Where Kansas loses marks is the weather. The one-two jab of heat and humidity often made riding really tough, and sometimes simply impossible. Often I would have to finish by 1pm as it was just too hot to carry on without feeling like I would be putting my health at risk. In the UK, if the temperature reaches 100f it usually makes the front pages of the national papers. Illustrated by some page 3 wannabe on Brighton beach in The Sun, some wholesome looking middle class girl in The Telegraph and a crackpot theory about Princess Diana in The Express! In Kansas 100f heat was a daily occurrence. Usually by about 11am! And with the humidity it often felt hotter still. But overall, a definite improvement on what had come before, and a good sign of things to come.


I imagine if the state of Colorado was a person, they would walk around with quite a smug, self-satisfied look on their face. And to be honest, it would be justified! Colorado was a great state to cycle through. It had the flat prairie lands of the east and the stunning Rocky Mountains of the north and west. It was also the home of few notable achievements on my trip. Longest single day – 113miles from Eads to Pueblo. Highest elevation – 11,500ft as I went over Hoosier pass. In addition it also had 2 more of the 4 highest mountain passes of the trip. The climbing was always enjoyable since it was never too steep for too long, and there was usually some great downhills to reward the efforts. Also gets extra marks for being the home of Fat Tire – now the “Official beer of Transamerica 2011”! Downsides? Probably one of the most expensive states I visited. And some of the roads were not always the best quality. But those are minor quibbles.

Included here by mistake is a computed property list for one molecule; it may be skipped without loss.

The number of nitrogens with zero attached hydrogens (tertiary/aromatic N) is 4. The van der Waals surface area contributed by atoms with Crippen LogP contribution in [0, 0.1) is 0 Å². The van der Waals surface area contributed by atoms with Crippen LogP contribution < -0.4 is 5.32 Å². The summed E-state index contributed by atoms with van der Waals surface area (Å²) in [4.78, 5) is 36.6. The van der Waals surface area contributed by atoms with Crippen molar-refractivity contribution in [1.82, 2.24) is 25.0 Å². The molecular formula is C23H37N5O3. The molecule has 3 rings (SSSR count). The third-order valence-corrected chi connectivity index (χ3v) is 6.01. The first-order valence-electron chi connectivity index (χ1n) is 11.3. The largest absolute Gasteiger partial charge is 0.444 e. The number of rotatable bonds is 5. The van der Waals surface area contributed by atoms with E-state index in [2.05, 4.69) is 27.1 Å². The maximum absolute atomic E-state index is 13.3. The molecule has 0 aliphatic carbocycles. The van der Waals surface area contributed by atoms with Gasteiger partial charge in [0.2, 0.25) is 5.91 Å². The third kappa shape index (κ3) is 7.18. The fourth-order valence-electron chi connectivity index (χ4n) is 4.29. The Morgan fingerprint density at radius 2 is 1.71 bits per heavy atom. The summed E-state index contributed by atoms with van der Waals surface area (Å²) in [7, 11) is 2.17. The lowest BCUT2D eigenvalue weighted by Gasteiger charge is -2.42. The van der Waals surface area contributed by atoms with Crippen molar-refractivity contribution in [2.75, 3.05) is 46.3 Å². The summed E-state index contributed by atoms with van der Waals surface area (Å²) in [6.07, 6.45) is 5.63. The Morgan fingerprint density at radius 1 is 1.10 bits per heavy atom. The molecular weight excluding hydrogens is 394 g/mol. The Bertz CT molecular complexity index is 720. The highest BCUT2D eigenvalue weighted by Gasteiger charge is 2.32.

A tough one to judge. No state which contains Grand Teton and Yellowstone national parks can ever really be given a low score. But take those out of the equation, and Wyoming would be struggling. Just because of the headwinds. God, I shudder just thinking about them. The 20mile stretch at the end of a long day into Rawlins, and the 18miles into Jeffrey City the day after, were two of the hardest, most soul destroying sections of the entire trip. To be putting in so much effort and still only be going 7mph down a hill is not a nice feeling at all. Just doesnt make for nice riding. The other problem with Wyoming was the lack of people. It is the least populated state in the US, and second only to Alaska in terms of population density. Kansas was spread out, but at least there were farmhouses dotted around on the roads in between towns. In Wyoming there was nothing. In some ways the isolation was nice, but would be re-assuring to see the odd person. And it also tended to mean that riding, and lodging, options were limited. Which again tended to make things expensive.
But on the plus side, it does have those parks! Dirt cheap hiker/biker camping. Amazing scenery and wildlife. Simply stunning.

5.5/10 (without the parks) 7.5/10 (if you include them)


As surely as you have a loser doing this, you'll have a winner too. And Montana just pips Colorado and Oregon. Overall it was simply a great place to spend some time on a bike. It had the mountain scenery of Colorado, but also some nice forests. It also had Missoula – my favourite place I visited on the trip. I guess the fact that the Adventure Cycling Association HQ was there helped. It was great to go inside and be treated a little bit special. Got my photo on the wall as a permanent record of what I was doing. The hostel I stayed in was also great. Since it was so close to the ACA there were lots of cyclists and other road trippers staying there, so you could meet like minded people. Also had another top night out, including a pub quiz! And it was just a very nice city overall. Cycle friendly, relaxed attitude, nice surroundings. But generally Montana was great, and a worthy winner.